Exploring the Indianapolis City Market Catacombs
For years, the mystery and haunting history of the catacombs located beneath the cobbled streets of Paris have piqued the interest of millions of intrepid visitors. But you don’t have to travel to France to get up close and personal with the same depth of history — and mystery — when you can find it right here in Indianapolis at the Indianapolis City Market Catacombs. Located just beneath City Market at the Whistler Plaza site are the Catacombs, a vast collection of Romanesque brick arches with a historic — and decidedly haunting — vibe mark the remains of Tomlinson Hall, a landmark Indianapolis building that burned to the ground in 1958.
These atmospheric passageways, tunnels, and arches of what became the present-day Catacombs were constructed in 1886 beneath the Hall, which stood as the bustling hub of City Market. In its heyday, Tomlinson Hall could hold vast numbers of people and the spaces below were used by City Market workers to ferry goods to be sold in the market from place to place. For goods that required refrigeration, these subterranean spaces were a godsend, allowing perishables to be preserved for longer periods of time. But over time, interest in — and use of — the Hall declined, leading to the building’s eventual demise.
However, in between its beginning and its recreation as a historic landmark, the Hall and its associated underground architecture is possessed on an interesting — and colorful — history.
The Early History of Tomlinson Hall and the City Market Catacombs
Tomlinson Hall was constructed from money bequeathed by its namesake, a local druggist named Stephen D. Tomlinson. Located on the corner of both Market and Delaware on the site of a farmer’s market that had been extant since the 1830s, its proximity to the City Market was critical to Tomlinson Hall’s popularity as a public meeting place and events venue.
A local architect, Diedrich Bohlen, won the right to construct the Hall according to his original design. Work began on the Hall in 1883 and continued for over two years with a total cost of $125,000 ($3,631,262.25 in today’s dollars). The first floor of the structure helped contain the overflow of vendors from nearby City Market as well as providing additional office spaces. The second floor, on the other hand, comprised an auditorium large enough to accommodate 4,200 people — plus an additional 650 people on its ample stage.
The archways, beautiful and haunting, were also utilitarian. There are hooks mounted in the centers that were placed strategically to allow meats to dry so that air circulated around all surfaces for faster, more hygienic preservation. A brick lined pit nearby suggests that ice may have been placed there to provide an in-ground refrigerator for particularly delicate items.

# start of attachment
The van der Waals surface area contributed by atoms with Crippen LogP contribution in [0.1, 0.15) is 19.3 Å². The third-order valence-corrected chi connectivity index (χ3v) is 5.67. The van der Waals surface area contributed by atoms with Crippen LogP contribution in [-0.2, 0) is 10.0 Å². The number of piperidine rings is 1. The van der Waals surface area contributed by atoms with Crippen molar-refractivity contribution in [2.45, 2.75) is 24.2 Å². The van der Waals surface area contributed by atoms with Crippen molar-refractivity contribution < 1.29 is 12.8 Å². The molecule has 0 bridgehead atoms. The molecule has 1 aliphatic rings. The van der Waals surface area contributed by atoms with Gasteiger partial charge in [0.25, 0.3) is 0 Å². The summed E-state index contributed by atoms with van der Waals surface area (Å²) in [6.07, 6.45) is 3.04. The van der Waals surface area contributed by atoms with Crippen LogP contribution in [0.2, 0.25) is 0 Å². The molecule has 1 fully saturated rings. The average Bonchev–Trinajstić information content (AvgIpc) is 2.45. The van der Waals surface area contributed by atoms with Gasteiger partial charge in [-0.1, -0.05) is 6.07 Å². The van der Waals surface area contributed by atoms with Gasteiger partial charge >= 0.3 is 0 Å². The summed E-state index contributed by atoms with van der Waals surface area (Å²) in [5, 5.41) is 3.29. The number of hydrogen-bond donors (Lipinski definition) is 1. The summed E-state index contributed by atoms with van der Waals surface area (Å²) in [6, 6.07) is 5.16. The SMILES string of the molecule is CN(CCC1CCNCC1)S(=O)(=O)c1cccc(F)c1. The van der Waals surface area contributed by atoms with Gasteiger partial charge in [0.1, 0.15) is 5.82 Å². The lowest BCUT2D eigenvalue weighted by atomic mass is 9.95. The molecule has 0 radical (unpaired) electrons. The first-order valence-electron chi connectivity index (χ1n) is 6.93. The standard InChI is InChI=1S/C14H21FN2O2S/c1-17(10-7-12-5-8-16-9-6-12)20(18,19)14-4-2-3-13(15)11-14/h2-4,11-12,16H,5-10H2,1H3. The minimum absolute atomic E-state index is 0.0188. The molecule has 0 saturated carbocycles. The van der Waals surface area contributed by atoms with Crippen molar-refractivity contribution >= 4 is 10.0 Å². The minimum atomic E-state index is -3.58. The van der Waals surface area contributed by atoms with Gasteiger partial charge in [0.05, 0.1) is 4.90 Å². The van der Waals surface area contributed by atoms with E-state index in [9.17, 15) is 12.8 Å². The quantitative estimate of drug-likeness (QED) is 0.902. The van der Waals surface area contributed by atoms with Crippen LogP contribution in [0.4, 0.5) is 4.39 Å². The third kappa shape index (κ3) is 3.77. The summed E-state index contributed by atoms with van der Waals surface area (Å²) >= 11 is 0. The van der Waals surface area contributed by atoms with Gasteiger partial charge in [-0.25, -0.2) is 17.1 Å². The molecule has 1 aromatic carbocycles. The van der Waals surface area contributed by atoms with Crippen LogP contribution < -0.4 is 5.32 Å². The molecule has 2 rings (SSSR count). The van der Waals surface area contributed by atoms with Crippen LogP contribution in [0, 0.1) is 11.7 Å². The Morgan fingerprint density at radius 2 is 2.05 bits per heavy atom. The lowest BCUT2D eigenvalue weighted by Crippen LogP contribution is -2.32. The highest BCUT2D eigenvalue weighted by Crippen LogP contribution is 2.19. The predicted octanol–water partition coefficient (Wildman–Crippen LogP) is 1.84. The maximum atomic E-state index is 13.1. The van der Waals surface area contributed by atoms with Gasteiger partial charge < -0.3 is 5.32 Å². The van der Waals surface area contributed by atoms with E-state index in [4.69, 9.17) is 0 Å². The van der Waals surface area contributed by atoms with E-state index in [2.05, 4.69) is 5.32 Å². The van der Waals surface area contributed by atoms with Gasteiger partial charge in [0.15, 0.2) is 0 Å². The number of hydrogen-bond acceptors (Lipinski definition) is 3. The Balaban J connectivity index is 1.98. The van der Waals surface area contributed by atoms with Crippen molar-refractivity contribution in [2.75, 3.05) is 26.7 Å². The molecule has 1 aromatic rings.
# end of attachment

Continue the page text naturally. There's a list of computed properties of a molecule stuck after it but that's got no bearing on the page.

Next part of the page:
In fact, the Hall’s subterranean areas were so insulating that in 1911 during a particularly frigid winter, the mayor opened the area to act as an impromptu shelter for the city’s homeless population. When more than 350 men turned up to take advantage of the accommodations, the event became known as the “Mayor’s Pajama Party.”
Later Years and Deterioration
As early as the 1930s, Tomlinson Hall was falling into disrepair. By the 1950s, city politicians and leaders attempted to discuss what should be done with the structure, with suggestions from demolition to converting it to a parking garage. By 1955, the structure was in such a bad state of repair that the National Board of Fire Underwriters dubbed Tomlinson Hall “the City’s worst fire hazard” in an eerily predictive statement.
On January 10, 1958, the City’s worst nightmare came true, and Tomlinson Hall burst into flames. Local lore has it that a pigeon carried a lit cigarette to the roof, igniting the blaze, but the truth will never be truly known. At any rate, firefighters were unable to save the building and the city decided to raze the upper parts of the building, leaving the basement intact.
In later years, the Catacombs, as the basement of the Hall is now known, have had many functions. In the 1960s, the local police used the area as a shooting range. By the 1970s, the revitalization of City Market brought renewed interest in the underground spaces, drawing public curiosity and spurring renewed interest. In the 1980s and 1990s, the haunting ambience of the cavernous underground space made the Catacombs a popular gathering spot for Halloween parties. Currently, the 20,000 square foot Catacombs are a place to soak up some bonafide Indianapolis history on one of the many guided tours available.
Schuetz Insurance was already in business for fifteen years when the Tomlinson Hall fire occurred, so the history of the Catacombs is interwoven with our own. And even though most of you won’t have to worry about a cigarette-toting pigeon burning down your home or business, at Schuetz, we are aware that it’s smart to be protected against even the most unlikely of events. That’s why our long history of helping Indianapolis clients stay protected from fire, theft, accidents, and more with reliable, cost-effective insurance products can help you be more confident in your future. Contact us today to learn more!
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